However when it comes to heating too many greens see everything through the lens of climate change (or rather a distorted ideological lens), and argue that fracking must not take place as fossil fuels must be left in the ground. Often no other consideration is conceived. This is accompanied with a blind faith in renewables and a lack of realising that renewables will not provide enough energy even for the most basic lifestyle in the foreseeable future. There would not be enough energy even for food or manufacturing bicycles. I cite bicycles as I am a cyclist – only 4900 miles to the end of October this year. Bicycles consume much energy in manufacture and at least one gallon of petroleum (undefined!) is required just to make one tyre, which will last 2000 to 4000 miles. As a result anti-frackers are very naïve about the energy needs of the world, even a lifestyle which excludes cars and expects house temperatures to be 55 deg F or 13 deg C, which we had in the 1950s.
All this is coupled with a negative view of fracking, which regards Gasland as a definitive documentary and repeats all the misrepresentations of Frack off and other fractivist groups. They give the usual fractivist litany of of
Gas worse than coal
pollution of aquifers
pollution of air and groundwater
destruction of farming and tourism
and so it goes on in their fracking bullshit bingo.
Sadly these views are also put forward within the churches, usually by those with no technical skills. There is also a blunt refusal to consider any other view, even those of DECC, British Geological survey, the Royal Society (and American equivalents) and to demonise those of a different view (like mine). Too often, any academic like Prof Peter Styles or Dr James Verdon is dismissed as an industry shill. I have to admit that, as a geologist who has worked in a mine before ordination, I am more inclined to believe geologists of this calibre, than priests with Ph Ds in literature, or self-styled experts from Frack Off or Residents against Fracking; Fylde, or even the Green Party or Greenpeace.
I have been told that there are two opinions on fracking, with the implication that the two, i.e. for or against, are equally valid. However there are three; the ill-informed “Drill, Babe, drill” who doesn’t give a damn about the environment, the anti-fracker, who are either ill-informed or duplicitous, and those like the DECC and Prof Styles who actually look at the evidence.
All this results in postponing fracking in Britain, making us dependent on fracked gas from the USA, Russia or Qatar. This keeps the prices up and endangers the life of every Aunt Elsie, produces more GHGs due to transporting methane as some methane is lost in transit. It also weakens the economy, but that may not concern some idealistic ideologues. After all, as Occupy groups and Naomi Klein say, capitalism causes climate change and big oil is the root of the problem!!
However, technical questions apart, fracking is about social justice and concern for the less well-off in our society. Within Lancashire one only needs to go to parts of Preston or Blackpool and see the deprivation. This is better done on a bicycle than in a car, as you see more. Consider the houses in poor repair, with loads of draughts and mould on the walls. Imagine not have money to feed the meters to get a little heat or electricity – often at inflated prices. Imagine the meals too; five-a-day is not even considered. The diet is so often unbalanced. Here Food Banks come into play, but they only scratch the surface and temporarily deal with symptoms.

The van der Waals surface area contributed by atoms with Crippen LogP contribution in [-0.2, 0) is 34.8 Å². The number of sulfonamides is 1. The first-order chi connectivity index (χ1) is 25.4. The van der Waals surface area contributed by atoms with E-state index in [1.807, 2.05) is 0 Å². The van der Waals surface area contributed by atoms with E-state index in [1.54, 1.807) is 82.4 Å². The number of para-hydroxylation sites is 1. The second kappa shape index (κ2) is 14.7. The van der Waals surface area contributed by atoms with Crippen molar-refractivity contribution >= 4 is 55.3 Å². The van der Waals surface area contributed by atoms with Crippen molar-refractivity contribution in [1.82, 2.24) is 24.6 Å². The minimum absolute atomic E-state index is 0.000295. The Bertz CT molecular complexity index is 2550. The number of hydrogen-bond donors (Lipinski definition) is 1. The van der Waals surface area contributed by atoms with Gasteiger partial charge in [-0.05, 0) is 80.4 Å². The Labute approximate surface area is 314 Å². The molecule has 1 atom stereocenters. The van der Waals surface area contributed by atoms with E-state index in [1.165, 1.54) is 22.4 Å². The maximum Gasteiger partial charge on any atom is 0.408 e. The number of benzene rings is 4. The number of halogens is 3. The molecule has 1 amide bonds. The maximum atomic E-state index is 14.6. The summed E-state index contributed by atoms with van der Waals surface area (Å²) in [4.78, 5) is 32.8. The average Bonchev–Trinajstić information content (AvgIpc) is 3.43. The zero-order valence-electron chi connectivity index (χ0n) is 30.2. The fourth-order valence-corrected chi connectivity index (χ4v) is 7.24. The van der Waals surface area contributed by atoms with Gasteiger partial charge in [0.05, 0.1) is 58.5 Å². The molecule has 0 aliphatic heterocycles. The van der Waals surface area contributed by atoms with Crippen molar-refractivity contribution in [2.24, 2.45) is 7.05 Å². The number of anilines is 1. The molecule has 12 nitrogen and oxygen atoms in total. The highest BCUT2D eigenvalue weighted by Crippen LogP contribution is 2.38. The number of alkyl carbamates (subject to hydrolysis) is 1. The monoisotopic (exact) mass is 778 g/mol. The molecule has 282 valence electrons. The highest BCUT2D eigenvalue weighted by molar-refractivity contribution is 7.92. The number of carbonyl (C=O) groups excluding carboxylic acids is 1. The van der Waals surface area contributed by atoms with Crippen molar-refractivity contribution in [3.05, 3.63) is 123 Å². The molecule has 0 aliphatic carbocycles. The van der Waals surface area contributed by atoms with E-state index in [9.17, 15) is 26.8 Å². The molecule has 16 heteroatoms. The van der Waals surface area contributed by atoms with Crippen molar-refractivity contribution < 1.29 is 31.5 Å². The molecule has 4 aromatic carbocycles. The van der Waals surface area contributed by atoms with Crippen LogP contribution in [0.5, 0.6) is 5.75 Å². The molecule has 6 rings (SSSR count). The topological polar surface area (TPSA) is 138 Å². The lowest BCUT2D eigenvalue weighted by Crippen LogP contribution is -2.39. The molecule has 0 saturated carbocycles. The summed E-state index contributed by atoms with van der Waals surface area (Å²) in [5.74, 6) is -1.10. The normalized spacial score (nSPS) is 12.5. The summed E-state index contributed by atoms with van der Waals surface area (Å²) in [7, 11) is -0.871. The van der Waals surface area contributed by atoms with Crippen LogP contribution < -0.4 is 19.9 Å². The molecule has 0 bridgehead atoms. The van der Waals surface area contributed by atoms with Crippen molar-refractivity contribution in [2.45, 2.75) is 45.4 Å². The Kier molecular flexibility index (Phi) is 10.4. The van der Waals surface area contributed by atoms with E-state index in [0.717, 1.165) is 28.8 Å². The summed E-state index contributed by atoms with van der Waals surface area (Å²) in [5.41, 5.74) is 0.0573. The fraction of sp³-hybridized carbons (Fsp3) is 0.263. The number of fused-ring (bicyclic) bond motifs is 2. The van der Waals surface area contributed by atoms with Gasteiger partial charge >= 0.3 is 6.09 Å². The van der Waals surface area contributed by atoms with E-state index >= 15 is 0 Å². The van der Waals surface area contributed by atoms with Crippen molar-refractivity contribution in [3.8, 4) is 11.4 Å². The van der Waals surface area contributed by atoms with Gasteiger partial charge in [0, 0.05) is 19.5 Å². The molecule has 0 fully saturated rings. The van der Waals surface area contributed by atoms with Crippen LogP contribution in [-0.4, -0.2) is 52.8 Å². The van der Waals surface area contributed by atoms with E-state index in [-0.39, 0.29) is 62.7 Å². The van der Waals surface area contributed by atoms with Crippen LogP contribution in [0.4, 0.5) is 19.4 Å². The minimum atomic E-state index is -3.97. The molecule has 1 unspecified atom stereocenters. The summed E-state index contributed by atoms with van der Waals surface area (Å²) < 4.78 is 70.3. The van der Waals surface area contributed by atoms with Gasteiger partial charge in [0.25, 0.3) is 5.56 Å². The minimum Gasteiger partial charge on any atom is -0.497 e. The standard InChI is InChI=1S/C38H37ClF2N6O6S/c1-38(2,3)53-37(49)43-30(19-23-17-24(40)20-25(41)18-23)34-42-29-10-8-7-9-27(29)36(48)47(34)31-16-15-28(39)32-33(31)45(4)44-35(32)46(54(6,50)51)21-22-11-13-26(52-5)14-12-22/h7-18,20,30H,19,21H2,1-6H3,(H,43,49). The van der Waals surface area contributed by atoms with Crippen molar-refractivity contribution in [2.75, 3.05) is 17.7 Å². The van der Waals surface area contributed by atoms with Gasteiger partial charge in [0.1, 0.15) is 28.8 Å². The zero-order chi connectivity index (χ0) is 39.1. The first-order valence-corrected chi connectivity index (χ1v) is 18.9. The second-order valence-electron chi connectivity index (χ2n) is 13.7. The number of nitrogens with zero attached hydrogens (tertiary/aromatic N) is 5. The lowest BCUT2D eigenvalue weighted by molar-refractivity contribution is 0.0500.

There is no simple solution to these multi-faceted problems as anyone who has worked in Inner Cities knows. Yes, I worked in Inner City Liverpool for seven years at the height of that city’s problems. Where I lived in Wales had some of Wrexham’s cast-offs. As an aside I have only once been told to fuck-off by a parishioner and that was a peer of the realm! I now live in a comfortable area of the Fylde, 10 miles from potential frackland. There is little poverty here, but it is only ten miles away in Blackpool. For them Food Banks are not really an answer, as it is like providing an Ambulance to be on stand-by at an accident blackspot. Most important is to give people employment opportunities, but that is beyond my scope here. On this I note the crass stupidity of those who opposed Cuadrilla funding training at Blackpool and Fylde college, thus denying youngsters hope.
To return to heating homes. Much is made of Fuel Poverty today and again some groups seeking to end it have the face-palming policy of opposing fracking, thus condemning more to fuel poverty. They cannot see that more available gas would help to alleviate the problem. But no! Their ideology says otherwise. Some Christians are as uncaring on the subject.
Well, in this rant I have avoided all questions on the economy and have simply focussed on the poorest of society. A wilfull, misinformed opposition to fracking will simply make their lot worse and surely cannot be entertained by any self-professed socialist or Christian. I could appreciate that a fracking “robber baron” drilling for shale and polluting aquifers in the USA might think that, but not anyone with a concern for social justice and a concern for the poor of society. It does not matter whether you look to Keir Hardie or William Temple or whatever faith or unfaith you follow.
It is a matter of social justice to remove Fuel Poverty and we have one solution locked up in these flaky rocks 8000 feet below our feet. Yes, if I drill down from my house I will hit the Bowland Shales at that depth.
Social Justice requires that we frack, for Aunt Elsie’s sake..
Climate Justice + Social Justice = Shale Gas
Several of my blogs deal with fracking, especially on the Fylde. Here I ignore all the usual concerns about fracking to focus on Fuel Poverty.
Kier Hardie was a founding socialist and William Temple was Archbishop of Canterbury from 1942-4 and his social thinking influenced the founding of the Welfare State
My reference to Psalm 95 is an allusion to a theological expert on climate change!!